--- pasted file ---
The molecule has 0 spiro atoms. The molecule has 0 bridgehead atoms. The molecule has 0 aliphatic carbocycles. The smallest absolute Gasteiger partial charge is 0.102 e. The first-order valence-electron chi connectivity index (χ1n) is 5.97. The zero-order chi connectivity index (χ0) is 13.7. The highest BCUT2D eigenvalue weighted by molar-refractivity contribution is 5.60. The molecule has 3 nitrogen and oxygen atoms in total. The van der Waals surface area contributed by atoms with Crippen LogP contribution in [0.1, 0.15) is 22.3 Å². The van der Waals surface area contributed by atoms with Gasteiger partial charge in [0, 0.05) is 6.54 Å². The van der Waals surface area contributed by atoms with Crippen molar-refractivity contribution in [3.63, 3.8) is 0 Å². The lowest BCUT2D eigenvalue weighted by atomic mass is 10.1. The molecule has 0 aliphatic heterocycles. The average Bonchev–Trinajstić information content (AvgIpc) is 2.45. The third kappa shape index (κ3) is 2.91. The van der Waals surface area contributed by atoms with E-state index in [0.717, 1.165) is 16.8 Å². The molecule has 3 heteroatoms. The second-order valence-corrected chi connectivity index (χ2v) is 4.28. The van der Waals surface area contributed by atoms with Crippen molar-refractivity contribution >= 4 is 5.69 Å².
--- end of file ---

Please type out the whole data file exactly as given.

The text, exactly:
The molecule has 0 spiro atoms. The molecule has 0 bridgehead atoms. The molecule has 0 aliphatic carbocycles. The smallest absolute Gasteiger partial charge is 0.102 e. The first-order valence-electron chi connectivity index (χ1n) is 5.97. The zero-order chi connectivity index (χ0) is 13.7. The highest BCUT2D eigenvalue weighted by molar-refractivity contribution is 5.60. The molecule has 3 nitrogen and oxygen atoms in total. The van der Waals surface area contributed by atoms with Crippen LogP contribution in [0.1, 0.15) is 22.3 Å². The van der Waals surface area contributed by atoms with Gasteiger partial charge in [0, 0.05) is 6.54 Å². The van der Waals surface area contributed by atoms with Crippen molar-refractivity contribution in [3.63, 3.8) is 0 Å². The lowest BCUT2D eigenvalue weighted by atomic mass is 10.1. The molecule has 0 aliphatic heterocycles. The average Bonchev–Trinajstić information content (AvgIpc) is 2.45. The third kappa shape index (κ3) is 2.91. The van der Waals surface area contributed by atoms with E-state index in [0.717, 1.165) is 16.8 Å². The molecule has 3 heteroatoms. The second-order valence-corrected chi connectivity index (χ2v) is 4.28. The van der Waals surface area contributed by atoms with Crippen molar-refractivity contribution >= 4 is 5.69 Å².